Python – Create and lookup 2D dictionary with multiple keys per value

By | October 22, 2023

I think I want to make a 2D dictionary with multiple keys per value.

I know how to make a 2D dictionary using defaultdict:

from collections import defaultdict
2d_dict = defaultdict(dict)

2d_dict['canned_food']['spam'] = 'delicious'

And I know that using regular dictionaries you can make with multiple keys like:

dictionary={('food','canned_food'):spam}

But I want to do something like lookup by tuple-of-keys:

2d_dict[('canned_food','food')]['spam'] = 'delicious'

In the first dimension of dictionary I need ~25 keys per value. Is there a way to do this with defaultdict?

Even if there is a way to do it with dicts is this a reasonable way to make a simple multidimensional lookup table?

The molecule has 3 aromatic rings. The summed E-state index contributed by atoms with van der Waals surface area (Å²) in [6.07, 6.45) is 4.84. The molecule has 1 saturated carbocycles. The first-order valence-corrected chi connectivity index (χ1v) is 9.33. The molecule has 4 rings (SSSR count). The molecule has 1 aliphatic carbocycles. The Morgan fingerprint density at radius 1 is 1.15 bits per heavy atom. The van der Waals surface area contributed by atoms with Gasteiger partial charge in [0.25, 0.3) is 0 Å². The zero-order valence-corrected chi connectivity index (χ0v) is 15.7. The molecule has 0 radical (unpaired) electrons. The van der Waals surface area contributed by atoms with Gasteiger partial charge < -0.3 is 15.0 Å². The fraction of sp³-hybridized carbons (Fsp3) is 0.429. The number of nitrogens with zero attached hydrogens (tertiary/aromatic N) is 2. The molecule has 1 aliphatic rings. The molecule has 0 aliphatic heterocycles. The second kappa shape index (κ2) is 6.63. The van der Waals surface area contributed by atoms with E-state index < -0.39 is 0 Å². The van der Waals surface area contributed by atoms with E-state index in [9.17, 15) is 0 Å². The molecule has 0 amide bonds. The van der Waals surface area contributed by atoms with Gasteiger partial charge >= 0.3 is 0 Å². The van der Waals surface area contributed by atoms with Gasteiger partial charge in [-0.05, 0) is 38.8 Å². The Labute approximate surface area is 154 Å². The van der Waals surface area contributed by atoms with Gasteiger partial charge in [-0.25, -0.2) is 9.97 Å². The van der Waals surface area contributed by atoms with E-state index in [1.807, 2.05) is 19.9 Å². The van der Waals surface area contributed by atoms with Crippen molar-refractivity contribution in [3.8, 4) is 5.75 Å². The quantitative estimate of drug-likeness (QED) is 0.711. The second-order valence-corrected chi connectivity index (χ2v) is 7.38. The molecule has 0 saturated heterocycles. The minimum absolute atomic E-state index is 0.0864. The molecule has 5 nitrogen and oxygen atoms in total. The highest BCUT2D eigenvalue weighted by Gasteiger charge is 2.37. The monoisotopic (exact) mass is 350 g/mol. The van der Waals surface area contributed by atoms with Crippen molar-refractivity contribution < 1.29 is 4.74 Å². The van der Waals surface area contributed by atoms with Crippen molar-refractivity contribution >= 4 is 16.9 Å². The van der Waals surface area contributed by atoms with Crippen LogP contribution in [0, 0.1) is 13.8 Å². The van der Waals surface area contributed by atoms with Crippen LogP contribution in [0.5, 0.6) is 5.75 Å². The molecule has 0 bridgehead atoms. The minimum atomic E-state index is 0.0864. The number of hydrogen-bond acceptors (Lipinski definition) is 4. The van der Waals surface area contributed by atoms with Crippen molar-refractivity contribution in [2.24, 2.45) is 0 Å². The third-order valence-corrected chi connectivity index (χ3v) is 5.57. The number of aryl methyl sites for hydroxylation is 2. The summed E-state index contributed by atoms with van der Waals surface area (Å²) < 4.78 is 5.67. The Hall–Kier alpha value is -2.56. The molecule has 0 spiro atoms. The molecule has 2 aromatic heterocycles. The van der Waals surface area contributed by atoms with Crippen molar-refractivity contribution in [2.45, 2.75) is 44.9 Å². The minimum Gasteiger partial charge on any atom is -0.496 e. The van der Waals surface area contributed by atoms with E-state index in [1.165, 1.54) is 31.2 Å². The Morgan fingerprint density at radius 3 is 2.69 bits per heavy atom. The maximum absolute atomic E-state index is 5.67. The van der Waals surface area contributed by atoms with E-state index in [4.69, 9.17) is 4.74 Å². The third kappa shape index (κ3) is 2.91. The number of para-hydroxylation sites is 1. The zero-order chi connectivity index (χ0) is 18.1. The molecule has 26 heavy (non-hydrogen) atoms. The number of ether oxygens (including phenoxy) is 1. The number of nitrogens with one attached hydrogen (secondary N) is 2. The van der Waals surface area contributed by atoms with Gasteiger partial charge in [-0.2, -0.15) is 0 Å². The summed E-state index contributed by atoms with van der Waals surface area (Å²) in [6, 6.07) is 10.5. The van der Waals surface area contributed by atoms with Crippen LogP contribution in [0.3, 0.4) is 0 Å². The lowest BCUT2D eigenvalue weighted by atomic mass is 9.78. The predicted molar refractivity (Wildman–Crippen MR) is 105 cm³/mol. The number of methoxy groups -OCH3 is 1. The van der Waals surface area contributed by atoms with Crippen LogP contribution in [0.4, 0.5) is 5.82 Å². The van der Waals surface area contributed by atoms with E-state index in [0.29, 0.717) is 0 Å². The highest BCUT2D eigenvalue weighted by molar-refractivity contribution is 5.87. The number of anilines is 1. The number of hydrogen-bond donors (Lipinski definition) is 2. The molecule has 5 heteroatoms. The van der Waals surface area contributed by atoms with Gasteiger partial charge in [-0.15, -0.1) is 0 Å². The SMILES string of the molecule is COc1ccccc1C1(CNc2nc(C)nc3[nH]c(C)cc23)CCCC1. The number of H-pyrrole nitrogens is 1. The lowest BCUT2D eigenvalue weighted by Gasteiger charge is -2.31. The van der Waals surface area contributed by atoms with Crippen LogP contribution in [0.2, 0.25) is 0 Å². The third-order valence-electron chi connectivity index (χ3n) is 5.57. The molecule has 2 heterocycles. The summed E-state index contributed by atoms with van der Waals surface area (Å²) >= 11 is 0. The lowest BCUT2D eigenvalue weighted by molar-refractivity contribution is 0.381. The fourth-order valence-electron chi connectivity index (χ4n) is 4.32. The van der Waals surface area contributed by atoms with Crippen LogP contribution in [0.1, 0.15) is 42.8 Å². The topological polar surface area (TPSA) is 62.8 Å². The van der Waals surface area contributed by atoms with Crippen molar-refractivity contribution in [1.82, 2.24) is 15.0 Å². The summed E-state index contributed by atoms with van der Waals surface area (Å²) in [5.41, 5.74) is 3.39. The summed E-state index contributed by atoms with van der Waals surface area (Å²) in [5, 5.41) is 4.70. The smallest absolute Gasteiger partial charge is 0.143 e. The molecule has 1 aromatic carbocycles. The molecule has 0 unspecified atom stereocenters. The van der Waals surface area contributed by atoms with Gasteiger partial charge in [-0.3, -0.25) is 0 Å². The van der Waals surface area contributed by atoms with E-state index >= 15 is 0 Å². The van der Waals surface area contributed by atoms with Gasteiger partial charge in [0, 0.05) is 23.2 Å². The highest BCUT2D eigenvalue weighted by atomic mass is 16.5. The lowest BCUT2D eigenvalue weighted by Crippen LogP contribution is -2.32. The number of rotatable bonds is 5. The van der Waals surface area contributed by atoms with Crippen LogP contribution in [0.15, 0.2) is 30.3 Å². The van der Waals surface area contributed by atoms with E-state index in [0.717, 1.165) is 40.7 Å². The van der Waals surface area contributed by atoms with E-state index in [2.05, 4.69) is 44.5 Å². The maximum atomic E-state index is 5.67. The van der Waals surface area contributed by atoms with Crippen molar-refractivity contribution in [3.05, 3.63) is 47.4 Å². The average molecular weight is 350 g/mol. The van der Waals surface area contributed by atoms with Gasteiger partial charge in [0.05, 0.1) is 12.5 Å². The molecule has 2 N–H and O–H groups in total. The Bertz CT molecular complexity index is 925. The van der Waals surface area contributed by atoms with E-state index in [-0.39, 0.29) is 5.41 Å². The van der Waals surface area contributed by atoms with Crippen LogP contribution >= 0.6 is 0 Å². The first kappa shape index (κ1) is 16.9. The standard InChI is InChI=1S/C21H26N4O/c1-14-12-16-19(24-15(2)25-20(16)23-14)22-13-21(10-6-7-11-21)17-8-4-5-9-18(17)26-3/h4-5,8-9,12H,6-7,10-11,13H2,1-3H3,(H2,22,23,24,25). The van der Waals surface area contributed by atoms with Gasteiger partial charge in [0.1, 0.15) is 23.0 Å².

Best Solution

Apart from 2d_dict being an invalid variable name (it starts with a digit), your existing solution already works:

>>> from collections import defaultdict
>>> d2_dict = defaultdict(dict)
>>> d2_dict[('canned_food', 'food')]['spam'] = 'delicious'
>>> d2_dict
defaultdict(<type 'dict'>, {('canned_food', 'food'): {'spam': 'delicious'}})

In fact, you don’t even need the parentheses – Python will still recognise your key as a tuple:

>>> d2_dict['fresh_food', 'food']['eggs'] = 'delicious'
>>> d2_dict
defaultdict(<type 'dict'>, {('canned_food', 'food'): {'spam': 'delicious'},
('fresh_food', 'food'): {'eggs': 'delicious'}})

… and, yes, it’s a perfectly reasonable way to build a 2D+1D lookup table.

If you want to build a 3D lookup table using nested dicts instead of tuple keys, this works:

>>> d3_dict = defaultdict(lambda: defaultdict(dict))
>>> d3_dict['dried_food']['food']['jerky'] = 'chewy'
>>> d3_dict
defaultdict(<function <lambda> at 0x7f20af38a2a8>, 
{'dried_food': defaultdict(<type 'dict'>, {'food': {'jerky': 'chewy'}})})
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